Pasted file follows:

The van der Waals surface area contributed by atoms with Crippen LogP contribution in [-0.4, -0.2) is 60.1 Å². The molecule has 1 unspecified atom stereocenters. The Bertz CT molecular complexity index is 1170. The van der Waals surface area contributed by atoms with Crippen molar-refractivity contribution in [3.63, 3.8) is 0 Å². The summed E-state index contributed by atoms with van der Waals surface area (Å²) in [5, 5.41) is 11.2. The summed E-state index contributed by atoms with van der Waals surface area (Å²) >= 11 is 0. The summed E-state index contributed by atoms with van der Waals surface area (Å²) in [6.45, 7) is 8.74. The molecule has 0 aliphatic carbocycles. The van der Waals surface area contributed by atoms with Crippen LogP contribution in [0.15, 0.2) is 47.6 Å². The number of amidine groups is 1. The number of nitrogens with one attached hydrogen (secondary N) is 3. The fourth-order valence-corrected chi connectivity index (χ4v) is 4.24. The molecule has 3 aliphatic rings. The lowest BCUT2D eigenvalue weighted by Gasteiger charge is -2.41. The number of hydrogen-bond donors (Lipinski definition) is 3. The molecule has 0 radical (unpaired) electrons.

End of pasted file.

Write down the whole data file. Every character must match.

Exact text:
The van der Waals surface area contributed by atoms with Crippen LogP contribution in [-0.4, -0.2) is 60.1 Å². The molecule has 1 unspecified atom stereocenters. The Bertz CT molecular complexity index is 1170. The van der Waals surface area contributed by atoms with Crippen molar-refractivity contribution in [3.63, 3.8) is 0 Å². The summed E-state index contributed by atoms with van der Waals surface area (Å²) in [5, 5.41) is 11.2. The summed E-state index contributed by atoms with van der Waals surface area (Å²) >= 11 is 0. The summed E-state index contributed by atoms with van der Waals surface area (Å²) in [6.45, 7) is 8.74. The molecule has 0 aliphatic carbocycles. The van der Waals surface area contributed by atoms with Crippen LogP contribution in [0.15, 0.2) is 47.6 Å². The number of amidine groups is 1. The number of nitrogens with one attached hydrogen (secondary N) is 3. The fourth-order valence-corrected chi connectivity index (χ4v) is 4.24. The molecule has 3 aliphatic rings. The lowest BCUT2D eigenvalue weighted by Gasteiger charge is -2.41. The number of hydrogen-bond donors (Lipinski definition) is 3. The molecule has 0 radical (unpaired) electrons.